also referred to as vitamin B3, studies have demonstrated the efficacy of niacinamide in skin brightening (or lightening of dark spots), anti-inflammatory effects, and has also shown to increase biosynthesis of ceramides – the major components of skin's outer layers [3]


This may be listed as ceramide AP, ceramide EOP, ceramide NG, ceramide NP, ceramide NS, phytosphingosine, and sphingosine in product ingredients. Ceramides are an important class of molecules necessary for skin barrier function. They play an important role in preventing atopic dermatitis and psoriasis. [4]


a good stabilizer and water-binding agent

Hyaluronic acid

This is the key molecule in skin moisture because of its unique capacity to bind and retain water molecules. [5]


a cheap ingredient with a very competitive moisturizing effect. It can achieve the same results as other "luxurious" botanical extracts in the market.

4. Exfoliating Agents

When dead skin cells are shed off from our skin in a slower rate that it should, the layer of dead skin cells becomes thicker which makes the skin appear dark, dull with uneven discoloration. Exfoliants assist the shedding process and reveal younger skin cells as dead skin cells are removed. Here are some of the effective exfoliating ingredients:

Alpha Hydroxy Acids

Glycolic acid, Lactic acid, mallic acid and mandelic acid fall under this category. Glycolic acid is the most common AHA and has been proven in different studies to be an effective exfoliant. Glycolic acid also binds with water very well, so it has excellent hydrating effects on skin. The efficacy of glycolic acid is believed to be attributed by its small molecular size, relative to other AHA's. Lactic acid, mallic acid and mandelic acid, are said to be "milder" alternative to gycolic acid because they penetrate the skin much slower, decreasing the risk of irritation for people with sensitive skin.

alpha hydroxy.jpg

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Fruit Enzymes

Enzymes derived from fruits such as Papain (Papaya) and Bromelain (Pineapple) are the most commonly used enzyme used for exfoliation. These enzymes, targets proteins that surrounds the corneocytes (corneocytes are the skin cells that constitute most of the outer skin layer) and cuts them in to smaller chain by weakening their bond towards each other (Enzymes that targets proteins are called protease). Sloughing of corneocytes then results to their separation from the surface by a process called desquamation. Papain works well at a pH of 5.0 to 9.0 while Bromelain is active from pH 3.0 to 6.5 which means, they don't have to be necessarily acidic to maintain its potency, unlike AHA's.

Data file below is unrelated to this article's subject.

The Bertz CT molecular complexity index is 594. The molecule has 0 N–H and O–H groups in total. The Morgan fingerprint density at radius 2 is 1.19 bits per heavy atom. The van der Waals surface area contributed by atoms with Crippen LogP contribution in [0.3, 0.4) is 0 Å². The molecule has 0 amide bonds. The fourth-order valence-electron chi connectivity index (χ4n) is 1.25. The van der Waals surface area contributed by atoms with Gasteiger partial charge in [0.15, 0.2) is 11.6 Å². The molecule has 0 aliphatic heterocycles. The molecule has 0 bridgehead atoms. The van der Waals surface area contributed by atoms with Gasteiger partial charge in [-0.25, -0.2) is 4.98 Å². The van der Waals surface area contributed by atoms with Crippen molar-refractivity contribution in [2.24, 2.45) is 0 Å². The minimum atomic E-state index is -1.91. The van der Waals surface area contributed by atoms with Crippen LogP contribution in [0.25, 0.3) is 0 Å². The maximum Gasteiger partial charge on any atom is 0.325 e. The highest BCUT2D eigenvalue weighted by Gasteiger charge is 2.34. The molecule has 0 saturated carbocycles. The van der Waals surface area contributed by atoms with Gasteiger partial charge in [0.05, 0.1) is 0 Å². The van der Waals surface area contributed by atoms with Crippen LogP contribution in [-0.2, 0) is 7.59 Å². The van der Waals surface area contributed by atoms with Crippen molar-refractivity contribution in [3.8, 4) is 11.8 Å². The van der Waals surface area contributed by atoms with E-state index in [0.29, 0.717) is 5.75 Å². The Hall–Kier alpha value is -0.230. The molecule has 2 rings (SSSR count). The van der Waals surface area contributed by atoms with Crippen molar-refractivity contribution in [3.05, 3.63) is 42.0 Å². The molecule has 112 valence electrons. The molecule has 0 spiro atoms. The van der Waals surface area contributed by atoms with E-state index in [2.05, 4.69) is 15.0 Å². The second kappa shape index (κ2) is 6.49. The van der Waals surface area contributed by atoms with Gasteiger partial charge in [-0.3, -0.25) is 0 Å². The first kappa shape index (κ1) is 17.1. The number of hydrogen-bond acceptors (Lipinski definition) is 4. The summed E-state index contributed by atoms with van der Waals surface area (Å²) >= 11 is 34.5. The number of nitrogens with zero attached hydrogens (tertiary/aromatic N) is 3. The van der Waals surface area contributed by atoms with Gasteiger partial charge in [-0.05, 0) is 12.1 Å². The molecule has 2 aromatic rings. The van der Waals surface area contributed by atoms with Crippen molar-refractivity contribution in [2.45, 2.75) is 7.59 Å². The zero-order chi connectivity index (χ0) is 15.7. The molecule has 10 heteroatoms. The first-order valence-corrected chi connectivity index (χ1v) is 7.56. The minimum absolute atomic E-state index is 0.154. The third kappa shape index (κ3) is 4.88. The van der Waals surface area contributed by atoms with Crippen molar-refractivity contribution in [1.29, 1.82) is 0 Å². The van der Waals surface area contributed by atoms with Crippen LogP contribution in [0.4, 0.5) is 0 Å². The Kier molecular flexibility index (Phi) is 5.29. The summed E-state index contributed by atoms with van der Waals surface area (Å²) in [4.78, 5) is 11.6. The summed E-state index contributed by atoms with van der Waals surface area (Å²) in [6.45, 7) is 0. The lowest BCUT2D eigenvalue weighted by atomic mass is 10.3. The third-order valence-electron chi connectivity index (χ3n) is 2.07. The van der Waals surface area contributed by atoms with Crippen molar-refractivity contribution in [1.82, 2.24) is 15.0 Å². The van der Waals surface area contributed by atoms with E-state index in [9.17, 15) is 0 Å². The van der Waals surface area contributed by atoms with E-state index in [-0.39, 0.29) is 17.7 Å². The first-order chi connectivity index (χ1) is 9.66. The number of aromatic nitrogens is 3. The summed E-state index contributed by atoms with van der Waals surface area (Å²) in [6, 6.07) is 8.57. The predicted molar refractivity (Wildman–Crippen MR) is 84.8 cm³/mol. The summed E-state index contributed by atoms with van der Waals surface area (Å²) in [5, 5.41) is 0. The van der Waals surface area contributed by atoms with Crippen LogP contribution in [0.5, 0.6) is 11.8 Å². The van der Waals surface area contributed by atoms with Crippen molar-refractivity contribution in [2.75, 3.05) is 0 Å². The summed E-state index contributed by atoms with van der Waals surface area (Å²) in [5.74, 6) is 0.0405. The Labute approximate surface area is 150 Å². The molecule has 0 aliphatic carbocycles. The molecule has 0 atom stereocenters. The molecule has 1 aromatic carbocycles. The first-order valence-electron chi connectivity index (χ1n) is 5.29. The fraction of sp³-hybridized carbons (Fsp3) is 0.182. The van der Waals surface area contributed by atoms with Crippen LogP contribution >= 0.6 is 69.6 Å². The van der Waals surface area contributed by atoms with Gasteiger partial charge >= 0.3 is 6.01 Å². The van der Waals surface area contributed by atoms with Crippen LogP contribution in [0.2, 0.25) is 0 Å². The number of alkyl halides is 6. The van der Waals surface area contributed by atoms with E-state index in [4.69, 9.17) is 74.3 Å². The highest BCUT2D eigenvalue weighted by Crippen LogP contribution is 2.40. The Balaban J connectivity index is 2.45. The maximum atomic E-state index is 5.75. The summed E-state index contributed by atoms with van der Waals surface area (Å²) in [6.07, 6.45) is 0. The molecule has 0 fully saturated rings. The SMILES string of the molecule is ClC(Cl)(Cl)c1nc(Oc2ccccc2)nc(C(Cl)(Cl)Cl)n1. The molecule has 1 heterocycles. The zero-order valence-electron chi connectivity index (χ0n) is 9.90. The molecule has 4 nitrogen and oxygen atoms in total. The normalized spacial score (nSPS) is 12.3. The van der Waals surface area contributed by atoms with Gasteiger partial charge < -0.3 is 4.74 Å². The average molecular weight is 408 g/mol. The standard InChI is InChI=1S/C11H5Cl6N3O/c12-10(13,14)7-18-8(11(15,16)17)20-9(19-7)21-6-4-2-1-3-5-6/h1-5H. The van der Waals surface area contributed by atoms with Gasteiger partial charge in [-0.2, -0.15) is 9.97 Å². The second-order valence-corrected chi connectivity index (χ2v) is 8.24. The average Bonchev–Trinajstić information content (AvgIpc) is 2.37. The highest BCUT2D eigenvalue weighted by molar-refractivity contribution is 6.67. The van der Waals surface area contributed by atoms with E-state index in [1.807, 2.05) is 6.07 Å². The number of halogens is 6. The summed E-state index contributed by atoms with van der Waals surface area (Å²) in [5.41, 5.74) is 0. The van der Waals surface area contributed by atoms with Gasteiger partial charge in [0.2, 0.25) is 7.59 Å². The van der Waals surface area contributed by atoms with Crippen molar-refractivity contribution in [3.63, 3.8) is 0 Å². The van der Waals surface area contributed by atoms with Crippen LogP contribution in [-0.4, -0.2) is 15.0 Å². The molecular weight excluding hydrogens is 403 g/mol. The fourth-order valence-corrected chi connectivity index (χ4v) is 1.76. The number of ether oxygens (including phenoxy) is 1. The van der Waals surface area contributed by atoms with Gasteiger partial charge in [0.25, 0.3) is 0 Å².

In many Asian countries, skin care products formulated with papaya populate the whitening department. Papaya whitens the skin by exfoliating dull skin cells, revealing the newer ones. Care should be taken, however, for most papaya astringents and toners available in the market as they high levels of ethyl or isopropyl alcohol. It can be effective in whitening but alcohols can dehydrate skin and may even worsen oily skin.

5. Sunscreen

Because 80 to 90% of the visible signs of aging is caused by UV damage, I would like to emphasize that Sunscreens are still the best anti-aging product. Sunscreens should be at least SPF 30 to provide good UV protection. It should be a part of your daily morning routine. It is important to remember though, that even when wearing sunscreen, excessive sun exposure should still be avoided, where possible. Umbrella and sunglasses are best ways to reinforce your sun protection.

UVa and Uvb penetration.jpg

UVA can penetrate deeper in to the dermis, which can be significantly reduced by sunscreens

Take Home

• There is no single miracle product that can effectively delay visible signs of aging – it is through of healthy diet, exercise and proper skin care routine

• Product as simple as an effective moisturizer, when applied regularly, goes a long way in delaying the appearance of wrinkles

• Most anti-aging ingredients has multiple functions (i.e. exfoliant, antioxidant, whitening agent, etc). Many products are not labeled as "anti-aging" but still compliment in delaying the appearance of wrinkles. Knowing the right ingredient is the key since most anti-aging products are marketed as luxury products
• Wear sunscreen everyday


[1] Siddharth Mukherjee, et al (2006) Retinoids in the treatment of skin aging: an overview of clinical efficacy and safety Clin Interv Aging. 2006 Dec; 1(4): 327–348

[2] Chan AC (1993) Partners in defense, vitamin E and vitamin C. Can J Physiol Pharmacol. 71: 725–731

[3] Solis, J.N. et al (2011) A Double-Blind, Randomized Clinical Trial of Niacinamide 4% versus Hydroquinone 4% in the Treatment of Melasma, Dermatol Res Pract. 2011; 2011: 379173. Published online 2011 Jul 21
[4] . Meckfessel, M.H. & Brandt S., (2014) The structure, function, and importance of ceramides in skin and their use as therapeutic agents in skin-care products, American Academy of Dermatology, Inc. pp 1-8
[5] Eleni Papakonstantinou et. Al (2012) Hyaluronic acid-A key molecule in skin aging, Dermato Endocrinology 4:3, 253–258

[6] (